Luther senior Justin Madsen awarded Jenson Medal for service and achievement

June 19, 2009

Justin Madsen, a Luther College senior from Farmington, Minn., was named the recipient of the colleges Jenson Medal at May 24 commencement ceremonies for the Luther Class of 2009.

Madsen, a 2005 graduate of Farmington High School, is the son of Terry and Terri Madsen of Farmington. He earned the bachelor of arts degree magna cum laude from Luther with a major in accounting and theatre/dance.

Luther College's Jenson Medal is presented each year to an outstanding senior, selected by the graduating class, who best demonstrates the ideals of the college through service to students and the college community. The Jenson Medal was established through an endowment gift from Luther alumni Elizabeth A. Jenson, Class of 1945, and Paul G. Jenson, Class of 1947, of Vassalboro, Maine.

The award includes a $500 stipend.

Madsen will begin an audit and assurance services position with Ernst and Young of Minneapolis in September. This summer, he is performing in the Decorah community theatre production of "Anne of Green Gables."

The Jenson Medal citation read by Ann Highum, dean and vice president for student life, lauded Madsen for his academic achievements and service to the college and community.

"As an active participant in our community over the past four years, Justin has combined the best of what the liberal arts has to offer," said Highum. "He accompanied his dual major with a wide variety of other experiences that overlap and interact."

A three-year member of choral ensembles at Luther, Madsen acted and directed in many plays and musicals, assisted with an operas direction, served as SPIN Theatre president and directed a cabaret as a benefit concert for his cousins medical expenses. He also participates in the local Decorah community theater organization, the New Minowa Players.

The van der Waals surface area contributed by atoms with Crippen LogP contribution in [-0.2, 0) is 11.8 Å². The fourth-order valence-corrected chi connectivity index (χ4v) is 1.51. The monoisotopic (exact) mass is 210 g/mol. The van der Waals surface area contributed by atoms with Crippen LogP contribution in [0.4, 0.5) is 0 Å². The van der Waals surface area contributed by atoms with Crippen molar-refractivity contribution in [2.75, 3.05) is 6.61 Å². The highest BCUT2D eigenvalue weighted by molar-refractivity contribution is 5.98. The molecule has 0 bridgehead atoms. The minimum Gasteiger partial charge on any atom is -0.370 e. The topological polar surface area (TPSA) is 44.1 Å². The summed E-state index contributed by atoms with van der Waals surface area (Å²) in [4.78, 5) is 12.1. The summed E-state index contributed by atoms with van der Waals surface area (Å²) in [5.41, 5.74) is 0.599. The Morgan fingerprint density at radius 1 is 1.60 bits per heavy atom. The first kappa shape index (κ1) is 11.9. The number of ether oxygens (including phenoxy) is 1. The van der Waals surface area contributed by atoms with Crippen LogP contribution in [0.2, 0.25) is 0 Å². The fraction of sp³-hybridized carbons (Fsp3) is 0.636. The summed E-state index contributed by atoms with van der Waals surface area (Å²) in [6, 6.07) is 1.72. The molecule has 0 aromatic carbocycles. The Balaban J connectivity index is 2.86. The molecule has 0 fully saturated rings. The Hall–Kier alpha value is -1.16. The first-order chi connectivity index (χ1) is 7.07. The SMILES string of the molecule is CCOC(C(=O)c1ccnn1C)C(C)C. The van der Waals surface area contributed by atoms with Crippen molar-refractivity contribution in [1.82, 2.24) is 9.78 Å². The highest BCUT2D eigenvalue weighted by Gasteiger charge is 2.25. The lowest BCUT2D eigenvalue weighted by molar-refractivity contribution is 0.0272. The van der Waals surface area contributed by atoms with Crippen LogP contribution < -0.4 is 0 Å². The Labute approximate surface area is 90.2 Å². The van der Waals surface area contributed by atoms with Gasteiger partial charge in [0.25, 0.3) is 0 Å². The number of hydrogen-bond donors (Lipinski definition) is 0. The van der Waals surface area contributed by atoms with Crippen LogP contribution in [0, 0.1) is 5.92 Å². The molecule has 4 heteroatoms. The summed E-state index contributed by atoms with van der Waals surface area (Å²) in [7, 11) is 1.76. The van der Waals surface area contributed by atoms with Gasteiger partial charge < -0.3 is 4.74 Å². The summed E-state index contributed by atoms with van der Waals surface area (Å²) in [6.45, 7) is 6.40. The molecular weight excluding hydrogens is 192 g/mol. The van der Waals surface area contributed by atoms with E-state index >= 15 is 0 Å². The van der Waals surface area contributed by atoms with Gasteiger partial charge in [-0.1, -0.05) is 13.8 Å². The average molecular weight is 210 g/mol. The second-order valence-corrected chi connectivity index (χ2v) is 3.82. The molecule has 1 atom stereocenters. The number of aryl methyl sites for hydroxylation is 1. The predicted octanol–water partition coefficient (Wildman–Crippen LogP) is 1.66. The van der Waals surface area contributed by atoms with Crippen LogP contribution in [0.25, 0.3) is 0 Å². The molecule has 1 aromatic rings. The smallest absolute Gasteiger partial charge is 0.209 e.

Madsen's campus and community service work also includes performing with his AWKappella singing group at benefits, churches and admissions events.

As a scholar, Madsen held internships within both of his academic majors, first at the Commonweal Theatre in Lanesboro and later at Ernst and Young. He also completed a student-faculty research project with Jeff Dintaman, Luther professor of theatre, in which the duo wrote and performed a play incorporating both people and puppets.

For his senior project, Madsen directed a 14-member cast in a production of "Godspell," which he considers the ultimate way to end his college career. At each of the productions three performances, a standing-room-only audience turned out to see the culmination of Madsen's creativity and hard work.

"We were able to create an amazing show and had to turn away close to 50 people on our final performance because there was just no room for anyone else," said Madsen. "As a Christian student at a liberal arts college, 'Godspell' was a great choice for me, and it seemed to go over very well with the Luther community."

In addition to his student work assignments as a student manager for Peace Dining Room, Madsen served as a Paideia tutor and accounting department teaching assistant. He is well-known in the development office because of his work as a Phonathon co-chair, member of the annual fund council, and leader in the Class of 2009 Alumni Challenge, Luther10.

A dean's list student all eight semesters at Luther, he was the recipient of several academic scholarships and came to Luther as a Regents scholar. Next year, Madsen will continue to serve Luther through his work as a class agent for the Class of 2009.

Madsen credits his first-year Paideia professor, English professor Amy Weldon, with affirming his decision to come to Luther early in his college career. "Her passion in the classroom, dedication to her students, and energy in every class period made me want to learn and grow," said Madsen. "This was the most incredible start to my college career, to feel like every class period I was learning new things, appreciating and embracing different perspectives, and Dr. Weldon was largely responsible for that."

Justin Madsen (left) receives Jenson Medal.